Readers' Choice: 20 More Author-On-Author Insults

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We hoped that when we listed our picks for the harshest author-on-author insults in history, you readers would have some of your own favorite barbs and witticisms to suggest. And goodness, you didn’t disappoint! Accordingly, and so as to continue the guilty pleasure of literary insult-mania, we’ve compiled a follow-up list of some of the best suggestions from the group. Note: many of you yearned for Harlan Ellison, but though he certainly has many deliciously to-the-point quotes to his name, we couldn’t seem to think of a choice example where he was directly insulting another author, so any Ellison fans out there with a direct quote, be sure to let us know. Click through for twenty more choice author-on-author insults, as beloved and nominated by our readers!

Mary McCarthy on Lillian Hellman (1979)

“Every word she writes is a lie, including and and the.” – Suggested by Ellis Amburn

H.G. Wells on Henry James

“A hippopotamus trying to pick up a pea.” – Suggested by Ellis Amburn

H.L. Mencken on Gertrude Stein

“It is the great achievement of Miss Stein that she has made English easier to write and harder to read.” – Suggested by Jess

William Gass on Jay McInerney

“The advantage to writing this slack is that the writer can’t hang himself with any length of it.” – Suggested by the McNally Jackson Bookmongers

Mark Twain on Jane Austen (1896)

“Jane Austen’s books, too, are absent from this library. Just that one omission alone would make a fairly good library out of a library that hadn’t a book in it.” – Suggested by Cole

Gore Vidal on Norman Mailer’s “The Prisoner of Sex”

“Like three days of menstrual flow.” – Suggested by IndyM

Tom Wolfe on John Irving, John Updike and Norman Mailer (2000)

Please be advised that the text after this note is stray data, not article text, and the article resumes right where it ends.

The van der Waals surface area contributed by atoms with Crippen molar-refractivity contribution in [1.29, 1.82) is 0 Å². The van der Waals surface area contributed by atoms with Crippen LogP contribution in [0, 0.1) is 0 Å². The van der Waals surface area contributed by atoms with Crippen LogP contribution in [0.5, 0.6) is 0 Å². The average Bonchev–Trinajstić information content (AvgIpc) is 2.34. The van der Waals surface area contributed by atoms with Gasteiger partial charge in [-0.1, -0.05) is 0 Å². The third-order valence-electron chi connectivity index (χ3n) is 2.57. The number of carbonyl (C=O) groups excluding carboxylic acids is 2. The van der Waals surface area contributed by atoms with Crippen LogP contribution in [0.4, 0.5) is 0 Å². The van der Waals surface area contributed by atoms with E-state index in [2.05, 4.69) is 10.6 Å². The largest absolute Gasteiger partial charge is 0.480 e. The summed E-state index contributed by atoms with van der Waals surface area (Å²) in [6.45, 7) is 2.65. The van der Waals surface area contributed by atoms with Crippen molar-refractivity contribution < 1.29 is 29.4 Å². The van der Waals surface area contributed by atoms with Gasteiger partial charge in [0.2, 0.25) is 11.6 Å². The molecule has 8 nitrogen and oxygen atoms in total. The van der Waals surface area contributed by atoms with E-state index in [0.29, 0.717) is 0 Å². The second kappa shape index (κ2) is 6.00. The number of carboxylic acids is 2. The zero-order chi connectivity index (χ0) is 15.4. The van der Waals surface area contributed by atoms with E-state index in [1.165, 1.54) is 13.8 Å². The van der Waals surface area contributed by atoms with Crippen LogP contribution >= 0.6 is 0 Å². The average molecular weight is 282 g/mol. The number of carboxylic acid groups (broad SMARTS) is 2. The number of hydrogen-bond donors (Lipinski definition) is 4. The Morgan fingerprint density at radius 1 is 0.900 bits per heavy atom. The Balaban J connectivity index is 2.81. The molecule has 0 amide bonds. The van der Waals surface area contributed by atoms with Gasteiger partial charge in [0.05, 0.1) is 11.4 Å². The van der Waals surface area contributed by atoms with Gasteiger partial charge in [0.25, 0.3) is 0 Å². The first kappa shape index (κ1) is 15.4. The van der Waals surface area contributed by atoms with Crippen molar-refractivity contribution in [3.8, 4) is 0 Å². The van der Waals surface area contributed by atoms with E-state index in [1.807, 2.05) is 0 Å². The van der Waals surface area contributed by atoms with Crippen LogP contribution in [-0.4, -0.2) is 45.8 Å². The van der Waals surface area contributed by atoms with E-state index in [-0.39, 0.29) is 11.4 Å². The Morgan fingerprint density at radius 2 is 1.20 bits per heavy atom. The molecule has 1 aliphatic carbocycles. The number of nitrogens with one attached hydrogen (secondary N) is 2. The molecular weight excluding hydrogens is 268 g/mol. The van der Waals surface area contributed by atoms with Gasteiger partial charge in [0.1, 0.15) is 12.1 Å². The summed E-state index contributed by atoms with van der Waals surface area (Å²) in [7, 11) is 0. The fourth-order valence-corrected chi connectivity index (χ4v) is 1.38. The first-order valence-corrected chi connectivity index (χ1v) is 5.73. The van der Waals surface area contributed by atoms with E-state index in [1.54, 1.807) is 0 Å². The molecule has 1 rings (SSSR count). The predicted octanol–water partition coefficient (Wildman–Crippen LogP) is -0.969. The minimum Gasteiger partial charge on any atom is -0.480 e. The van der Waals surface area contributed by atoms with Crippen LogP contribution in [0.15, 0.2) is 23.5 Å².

“I think of the three of them now — because there are now three — as Larry, Curly and Moe… It must gall them a bit that everyone — even them — is talking about me.” – Suggested by IndyM

William Hazlitt on Samuel Taylor Coleridge (1816)

“All that he does or thinks is involuntary; even his perversity and self-will are so. They are nothing but a necessity of yielding to the slightest motive. Everlasting inconsequentiality marks all he does.” – Suggested by B

David Foster Wallace on Bret Easton Ellis’s American Psycho (1993)

“You can defend “Psycho” as being a sort of performative digest of late-eighties social problems, but it’s no more than that.” and “It panders shamelessly to the audience’s sadism for a while, but by the end it’s clear that the sadism’s real object is the reader herself.” – Suggested by Tom

Bret Easton Ellis on David Foster Wallace (2010)

“Is it too soon? It’s too soon right? Well I don’t rate him. The journalism is pedestrian, the stories scattered and full of that Midwestern faux-sentimentality, and Infinite Jest is unreadable.” – Suggested by Tom

Dorothy Parker on Ayn Rand’s Atlas Shrugged (1962)

“This is not a novel to be tossed aside lightly. It should be thrown with great force.” – Suggested by Brenda Sharpe

V.S. Naipaul on Henry James

“You only have to look at that dreadful American man Henry James. The worst writer in the world actually.” – Suggested by Max Kumbe

Flannery O’Connor on Harper Lee’s To Kill a Mockingbird (1960)

“I think for a child’s book it does all right. It’s interesting that all the folks that are buying it don’t know they’re reading a child’s book. Somebody ought to say what it is.” – Suggested by Colette Bancroft

James Jones on Ernest Hemingway

“The problem with Papa was he always wanted to suck a cock. But when he found the one that fit, it had a double barrel.” – Suggested by Tom

Ernest Hemingway on James Jones

“To me he is an enormously skillful fuck-up and his book will do great damage to our country. Probably I should re-read it again to give you a truer answer. But I do not have to eat an entire bowl of scabs to know they are scabs; nor suck a boil to know it is a boil; nor swim through a river of snot to know it is snot. I hope he kills himself as soon as it does not damage his or your sales.” – Suggested by Tom

Stephen King on Stephenie Meyer (2009)

“Both Rowling and Meyer, they’re speaking directly to young people… The real difference is that Jo Rowling is a terrific writer and Stephenie Meyer can’t write worth a darn. She’s not very good.” – Suggested by Alan

Lawrence Durrell on Henry James

“If I were asked to choose between reading Henry James and having my head pressed between two stones, I’d choose the latter.” – Suggested by Victor Provenzano

Ben Jonson on William Shakespeare (1630)

“I remember the players have often mentioned it as an honor to Shakespeare, that in his writing, whatsoever he penned, he never blotted out a line. My answer hath been, ‘Would he had blotted a thousand,’ which they thought a malevolent speech.” – Suggested by Emtheluddite

Mark Twain on Henry James

“Once you’ve put one of his books down, you simply can’t pick it up again.” – Suggested by James

Dorothy Parker on A.A. Milne’s The House at Pooh Corner (in her column “Constant Reader”)

“Tonstant Weader frowed up.” – Suggested by TRH